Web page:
پویایی شرکت، سرمایه گذاری و پرتفوی بدهی : اثرات ترازنامه بحران مکزیک در سال 1994
|کد مقاله||سال انتشار||مقاله انگلیسی||ترجمه فارسی||تعداد کلمات|
|20455||2004||29 صفحه PDF||سفارش دهید||محاسبه نشده|
Publisher : Elsevier - Science Direct (الزویر - ساینس دایرکت)
Journal : Journal of Development Economics, Volume 75, Issue 2, December 2004, Pages 535–563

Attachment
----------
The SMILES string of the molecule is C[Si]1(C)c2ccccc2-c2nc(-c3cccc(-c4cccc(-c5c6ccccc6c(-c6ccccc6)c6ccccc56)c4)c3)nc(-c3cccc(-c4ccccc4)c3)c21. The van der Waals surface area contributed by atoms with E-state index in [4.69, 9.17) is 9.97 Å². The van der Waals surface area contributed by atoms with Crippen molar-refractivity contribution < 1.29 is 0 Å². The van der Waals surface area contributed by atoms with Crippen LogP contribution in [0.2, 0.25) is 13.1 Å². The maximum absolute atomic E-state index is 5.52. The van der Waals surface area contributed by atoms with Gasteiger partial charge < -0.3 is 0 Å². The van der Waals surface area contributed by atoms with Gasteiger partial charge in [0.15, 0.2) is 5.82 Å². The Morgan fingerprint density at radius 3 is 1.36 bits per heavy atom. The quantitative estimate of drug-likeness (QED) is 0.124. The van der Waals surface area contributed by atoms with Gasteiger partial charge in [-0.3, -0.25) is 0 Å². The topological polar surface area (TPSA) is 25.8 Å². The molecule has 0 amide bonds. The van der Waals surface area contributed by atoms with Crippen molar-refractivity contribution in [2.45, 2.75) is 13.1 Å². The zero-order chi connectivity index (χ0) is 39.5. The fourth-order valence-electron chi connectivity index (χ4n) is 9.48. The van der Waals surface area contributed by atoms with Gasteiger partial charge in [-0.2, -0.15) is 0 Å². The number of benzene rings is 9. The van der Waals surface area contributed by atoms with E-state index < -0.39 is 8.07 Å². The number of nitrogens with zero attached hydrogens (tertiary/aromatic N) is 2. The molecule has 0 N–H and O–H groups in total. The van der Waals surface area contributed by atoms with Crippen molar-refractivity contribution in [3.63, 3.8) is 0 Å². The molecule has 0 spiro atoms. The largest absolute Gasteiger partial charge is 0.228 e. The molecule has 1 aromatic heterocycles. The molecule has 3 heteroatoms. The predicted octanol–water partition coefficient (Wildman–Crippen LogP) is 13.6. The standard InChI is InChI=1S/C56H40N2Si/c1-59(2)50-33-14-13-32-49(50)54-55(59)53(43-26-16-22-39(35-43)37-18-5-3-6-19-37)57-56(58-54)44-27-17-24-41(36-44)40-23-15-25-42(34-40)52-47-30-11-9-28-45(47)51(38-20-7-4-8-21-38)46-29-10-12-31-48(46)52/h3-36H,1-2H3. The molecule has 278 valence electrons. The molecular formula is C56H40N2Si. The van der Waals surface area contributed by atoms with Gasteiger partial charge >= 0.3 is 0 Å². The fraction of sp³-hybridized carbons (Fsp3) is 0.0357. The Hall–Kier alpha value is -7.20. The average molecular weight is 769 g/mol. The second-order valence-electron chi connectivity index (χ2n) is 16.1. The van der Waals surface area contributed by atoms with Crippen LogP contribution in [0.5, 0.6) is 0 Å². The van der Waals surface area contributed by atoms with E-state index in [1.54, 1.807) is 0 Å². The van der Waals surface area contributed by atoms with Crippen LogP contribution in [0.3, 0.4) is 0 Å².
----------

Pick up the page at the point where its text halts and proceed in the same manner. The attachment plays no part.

We build a partial equilibrium model of firm dynamics under exchange rate uncertainty. Firms face idiosyncratic productivity shocks and observe the current level of the real exchange rate each period. Given their current level of capital stock, firms make their export decisions and choose how much to invest. Investment is financed through one period loans from foreign lenders. The interest rate charged by each lender is set to satisfy an expected zero-profit condition. The model delivers a distribution of firms over productivity, capital stocks and debt portfolios, as well as an exit rule. We calibrate the model using data from a panel of Mexican firms, from 1989 to 2000, and analyze the effect of the 1994 crisis on these variables. As a result of the real exchange rate depreciation, the model predicts: (i) an increase in the debt burden, (ii) an increase in exports and (iii) a large decline in investment. These real effects are consistent with the evidence for the Mexican crisis.